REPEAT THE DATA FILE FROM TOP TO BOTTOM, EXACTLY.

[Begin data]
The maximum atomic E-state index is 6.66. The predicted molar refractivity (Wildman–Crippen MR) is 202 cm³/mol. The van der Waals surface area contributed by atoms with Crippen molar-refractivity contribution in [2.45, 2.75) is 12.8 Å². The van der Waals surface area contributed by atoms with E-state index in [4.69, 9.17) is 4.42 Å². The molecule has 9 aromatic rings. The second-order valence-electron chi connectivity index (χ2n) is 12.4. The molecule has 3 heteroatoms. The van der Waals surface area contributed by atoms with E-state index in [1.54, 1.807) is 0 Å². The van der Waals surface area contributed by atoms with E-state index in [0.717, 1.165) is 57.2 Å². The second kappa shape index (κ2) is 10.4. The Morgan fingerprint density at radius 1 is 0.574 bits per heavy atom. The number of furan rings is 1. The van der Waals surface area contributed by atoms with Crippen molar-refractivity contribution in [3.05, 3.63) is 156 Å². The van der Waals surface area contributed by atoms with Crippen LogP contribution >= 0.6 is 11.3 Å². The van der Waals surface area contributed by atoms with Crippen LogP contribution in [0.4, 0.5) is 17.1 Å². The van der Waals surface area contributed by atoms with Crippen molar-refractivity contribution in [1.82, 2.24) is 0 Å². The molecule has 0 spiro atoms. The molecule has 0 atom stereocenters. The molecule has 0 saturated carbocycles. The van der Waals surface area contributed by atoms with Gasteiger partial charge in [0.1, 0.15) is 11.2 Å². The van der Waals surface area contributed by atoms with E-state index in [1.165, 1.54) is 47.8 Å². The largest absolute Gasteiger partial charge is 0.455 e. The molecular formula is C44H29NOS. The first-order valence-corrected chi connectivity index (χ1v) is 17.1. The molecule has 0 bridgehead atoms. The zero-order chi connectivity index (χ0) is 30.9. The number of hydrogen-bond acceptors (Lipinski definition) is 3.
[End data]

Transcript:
The maximum atomic E-state index is 6.66. The predicted molar refractivity (Wildman–Crippen MR) is 202 cm³/mol. The van der Waals surface area contributed by atoms with Crippen molar-refractivity contribution in [2.45, 2.75) is 12.8 Å². The van der Waals surface area contributed by atoms with E-state index in [4.69, 9.17) is 4.42 Å². The molecule has 9 aromatic rings. The second-order valence-electron chi connectivity index (χ2n) is 12.4. The molecule has 3 heteroatoms. The van der Waals surface area contributed by atoms with E-state index in [1.54, 1.807) is 0 Å². The van der Waals surface area contributed by atoms with E-state index in [0.717, 1.165) is 57.2 Å². The second kappa shape index (κ2) is 10.4. The Morgan fingerprint density at radius 1 is 0.574 bits per heavy atom. The number of furan rings is 1. The van der Waals surface area contributed by atoms with Crippen molar-refractivity contribution in [3.05, 3.63) is 156 Å². The van der Waals surface area contributed by atoms with Crippen LogP contribution >= 0.6 is 11.3 Å². The van der Waals surface area contributed by atoms with Crippen LogP contribution in [0.4, 0.5) is 17.1 Å². The van der Waals surface area contributed by atoms with Crippen molar-refractivity contribution in [1.82, 2.24) is 0 Å². The molecule has 0 spiro atoms. The molecule has 0 atom stereocenters. The molecule has 0 saturated carbocycles. The van der Waals surface area contributed by atoms with Gasteiger partial charge in [0.1, 0.15) is 11.2 Å². The van der Waals surface area contributed by atoms with E-state index in [1.165, 1.54) is 47.8 Å². The largest absolute Gasteiger partial charge is 0.455 e. The molecular formula is C44H29NOS. The first-order valence-corrected chi connectivity index (χ1v) is 17.1. The molecule has 0 bridgehead atoms. The zero-order chi connectivity index (χ0) is 30.9. The number of hydrogen-bond acceptors (Lipinski definition) is 3.